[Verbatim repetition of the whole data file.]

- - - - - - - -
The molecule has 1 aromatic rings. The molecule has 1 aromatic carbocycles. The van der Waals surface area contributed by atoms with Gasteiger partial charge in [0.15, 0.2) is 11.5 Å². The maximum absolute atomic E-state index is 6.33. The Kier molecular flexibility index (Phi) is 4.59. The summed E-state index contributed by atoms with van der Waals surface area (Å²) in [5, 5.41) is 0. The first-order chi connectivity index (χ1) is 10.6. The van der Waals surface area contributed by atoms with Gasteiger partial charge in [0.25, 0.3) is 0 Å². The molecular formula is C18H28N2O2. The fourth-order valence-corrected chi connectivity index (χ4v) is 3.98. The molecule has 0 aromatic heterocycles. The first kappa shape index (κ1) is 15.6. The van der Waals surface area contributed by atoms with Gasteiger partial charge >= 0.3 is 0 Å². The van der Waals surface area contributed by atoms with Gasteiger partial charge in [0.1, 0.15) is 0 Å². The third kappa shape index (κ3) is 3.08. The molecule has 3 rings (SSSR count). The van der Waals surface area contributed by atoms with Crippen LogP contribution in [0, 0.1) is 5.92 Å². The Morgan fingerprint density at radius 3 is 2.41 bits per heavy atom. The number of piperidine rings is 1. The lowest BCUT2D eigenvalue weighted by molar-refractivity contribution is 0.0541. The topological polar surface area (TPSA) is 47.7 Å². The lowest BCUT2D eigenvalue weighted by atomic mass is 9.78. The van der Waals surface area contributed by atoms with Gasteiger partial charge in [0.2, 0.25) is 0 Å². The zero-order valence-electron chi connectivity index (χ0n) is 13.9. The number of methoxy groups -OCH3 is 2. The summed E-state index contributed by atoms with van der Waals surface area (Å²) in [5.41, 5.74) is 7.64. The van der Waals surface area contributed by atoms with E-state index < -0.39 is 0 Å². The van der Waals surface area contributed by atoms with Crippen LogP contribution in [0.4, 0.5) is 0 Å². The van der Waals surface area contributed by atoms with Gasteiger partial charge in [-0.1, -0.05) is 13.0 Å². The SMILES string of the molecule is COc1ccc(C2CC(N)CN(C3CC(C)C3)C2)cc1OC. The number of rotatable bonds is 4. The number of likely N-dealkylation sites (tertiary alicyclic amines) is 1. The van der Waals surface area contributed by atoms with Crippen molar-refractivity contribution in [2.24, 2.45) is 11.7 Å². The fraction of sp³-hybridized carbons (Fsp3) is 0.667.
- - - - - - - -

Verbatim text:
The molecule has 1 aromatic rings. The molecule has 1 aromatic carbocycles. The van der Waals surface area contributed by atoms with Gasteiger partial charge in [0.15, 0.2) is 11.5 Å². The maximum absolute atomic E-state index is 6.33. The Kier molecular flexibility index (Phi) is 4.59. The summed E-state index contributed by atoms with van der Waals surface area (Å²) in [5, 5.41) is 0. The first-order chi connectivity index (χ1) is 10.6. The van der Waals surface area contributed by atoms with Gasteiger partial charge in [0.25, 0.3) is 0 Å². The molecular formula is C18H28N2O2. The fourth-order valence-corrected chi connectivity index (χ4v) is 3.98. The molecule has 0 aromatic heterocycles. The first kappa shape index (κ1) is 15.6. The van der Waals surface area contributed by atoms with Gasteiger partial charge >= 0.3 is 0 Å². The van der Waals surface area contributed by atoms with Gasteiger partial charge in [0.1, 0.15) is 0 Å². The third kappa shape index (κ3) is 3.08. The molecule has 3 rings (SSSR count). The van der Waals surface area contributed by atoms with Crippen LogP contribution in [0, 0.1) is 5.92 Å². The Morgan fingerprint density at radius 3 is 2.41 bits per heavy atom. The number of piperidine rings is 1. The lowest BCUT2D eigenvalue weighted by molar-refractivity contribution is 0.0541. The topological polar surface area (TPSA) is 47.7 Å². The lowest BCUT2D eigenvalue weighted by atomic mass is 9.78. The van der Waals surface area contributed by atoms with Gasteiger partial charge in [0.2, 0.25) is 0 Å². The zero-order valence-electron chi connectivity index (χ0n) is 13.9. The number of methoxy groups -OCH3 is 2. The summed E-state index contributed by atoms with van der Waals surface area (Å²) in [5.41, 5.74) is 7.64. The van der Waals surface area contributed by atoms with E-state index < -0.39 is 0 Å². The van der Waals surface area contributed by atoms with Crippen LogP contribution in [0.4, 0.5) is 0 Å². The van der Waals surface area contributed by atoms with Gasteiger partial charge in [-0.1, -0.05) is 13.0 Å². The SMILES string of the molecule is COc1ccc(C2CC(N)CN(C3CC(C)C3)C2)cc1OC. The number of rotatable bonds is 4. The number of likely N-dealkylation sites (tertiary alicyclic amines) is 1. The van der Waals surface area contributed by atoms with Crippen molar-refractivity contribution in [2.24, 2.45) is 11.7 Å². The fraction of sp³-hybridized carbons (Fsp3) is 0.667.